An intellectual, a Guru follower
To malign all Gurus in the shadow of Ram Rahim would do little justice to those truly preaching honesty and benevolence.
I recently chanced upon a trailer of a Gurmeet Ram Rahim Singh's movie and the monstrosity of it all had me reaching for the remote in sheer panic. That said, following his recent debacle, I have been surprised at the backlash against various spiritual leaders led by some of India's media houses. Consider me naïve, but the arguments range from absurd charges of equating meditation with violence to accusing spiritual masters of promoting Ayurveda. Somewhere in between, the arguments get blurred and it becomes clear that they are a promotion of the writer's personal bias; journalistic objectivism be damned.
As an attorney, I am your quintessential intellectual. And given how simple the whole exercise is, it seems commonsensical that having a Guru should not be a controversial subject in today's world, where the visit to a therapist's couch is proclaimed through celebrity tweets. I prefer breathing exercises and ancient wisdom tips to anxiety medication and sincerely appreciate the opportunity to live a happier life. What continues to baffle me, however, is that my decision to follow a Guru is one that seems to warrant constant defence. And when media ideologues appear to equate Guru-followers with bumbling idiots, my immediate reaction is a blank faced "huh".
The recent incident with Gurmeet Ram Rahim Singh is undoubtedly unfortunate. In fact, as a woman, I find it heinous. To equate him with all Gurus, however, does the title a disservice.
Singh's group of violent demonstrators is, simply put, a "violent cult". Any man who rapes and instigates individuals towards violence, irrespective of their religion, is not venerable. In that respect, Singh is much like David Koresh, the Christian evangelist who led 76 people to death in Waco, Texas, in a religion based movement that also included sexual and physical abuse of children. Also, not to forget, the 50 odd Indian clergymen who have been accused of sexual misconduct in the last decade.
If the crime of a non-Guru like Singh is the burden of all Gurus, all hospitals would be closed in a heartbeat for every medical malpractice incident. Not to forget, evangelists would be banned and the Vatican would be out of business after the number of paedophilia charges that have cropped up over time. Just as the latter makes no sense, Singh's conviction is not a license to continue a witch hunt against all cult spiritual leaders.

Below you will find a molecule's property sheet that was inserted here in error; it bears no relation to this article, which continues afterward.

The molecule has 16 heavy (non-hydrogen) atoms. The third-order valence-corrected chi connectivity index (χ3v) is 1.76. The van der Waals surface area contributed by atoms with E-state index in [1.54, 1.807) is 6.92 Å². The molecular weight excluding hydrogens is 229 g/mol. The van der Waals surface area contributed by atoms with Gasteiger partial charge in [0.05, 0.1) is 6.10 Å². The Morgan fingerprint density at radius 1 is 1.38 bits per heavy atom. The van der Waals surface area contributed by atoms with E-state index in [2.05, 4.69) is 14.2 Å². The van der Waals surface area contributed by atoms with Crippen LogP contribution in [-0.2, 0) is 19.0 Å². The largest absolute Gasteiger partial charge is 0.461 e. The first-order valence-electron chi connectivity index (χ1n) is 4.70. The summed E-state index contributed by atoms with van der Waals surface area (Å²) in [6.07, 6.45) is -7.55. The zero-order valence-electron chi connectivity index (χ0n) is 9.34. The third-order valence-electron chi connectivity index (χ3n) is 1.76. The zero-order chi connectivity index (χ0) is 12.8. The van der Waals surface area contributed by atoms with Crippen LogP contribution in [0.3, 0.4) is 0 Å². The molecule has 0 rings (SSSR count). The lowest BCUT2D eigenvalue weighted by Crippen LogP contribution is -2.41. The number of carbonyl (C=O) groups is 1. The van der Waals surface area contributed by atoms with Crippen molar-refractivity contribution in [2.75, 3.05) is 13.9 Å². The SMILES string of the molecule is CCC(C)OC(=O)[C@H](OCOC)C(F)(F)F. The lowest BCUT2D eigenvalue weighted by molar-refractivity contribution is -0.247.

I truly appreciate the burning need to formulate a one-size-fits-all theory to explain all of life's circumstances. It does make life simpler. However, it is unscrupulous to suggest that the same factors that drive genuine peace-advancing Masters would drive a fear-monger such as Ram Rahim Singh. It does make for better page clicks, given the Gurus' massive international followings, and is a smart marketing move. Unscrupulous, still.
Given the recent debacles of self-proclaimed masters such as Nityananda Swami, Narayan Sai and now Singh, the sexual escapades of Christian priests, and the proven hate-mongering in mosques, individuals undoubtedly need to exercise some form of self-screening before imposing blind faith in anyone. However, to use a handful of examples to negate the work of world-changing Gurus over the centuries would be the opposite of intelligent.
In an ode to the country's spirit, India's Gurus have set the tone for an inclusiveness, respect for diversity, and peace over the ages. Where Alexander the Great abandoned his bloody conquests after meeting his Guru Kalanos in India, Adi Shankaracharya led the time-transcending discourse on peace and faith. Maharishi Mahesh Yogi introduced life-changing meditation techniques. Recently, Sri Sri Ravi Shankar ended a 52-year-old war between the FARC and the Colombian government through his spiritual guidance alone. Indeed, it is important that the society that rightfully denounces Singh does so without belittling the work of those truly working toward the betterment of humanity.
(Deepa Karthik is an employment attorney who represents small and big international employers, a creative freelance writer, and certified Art of Living instructor. The views expressed are strictly personal.)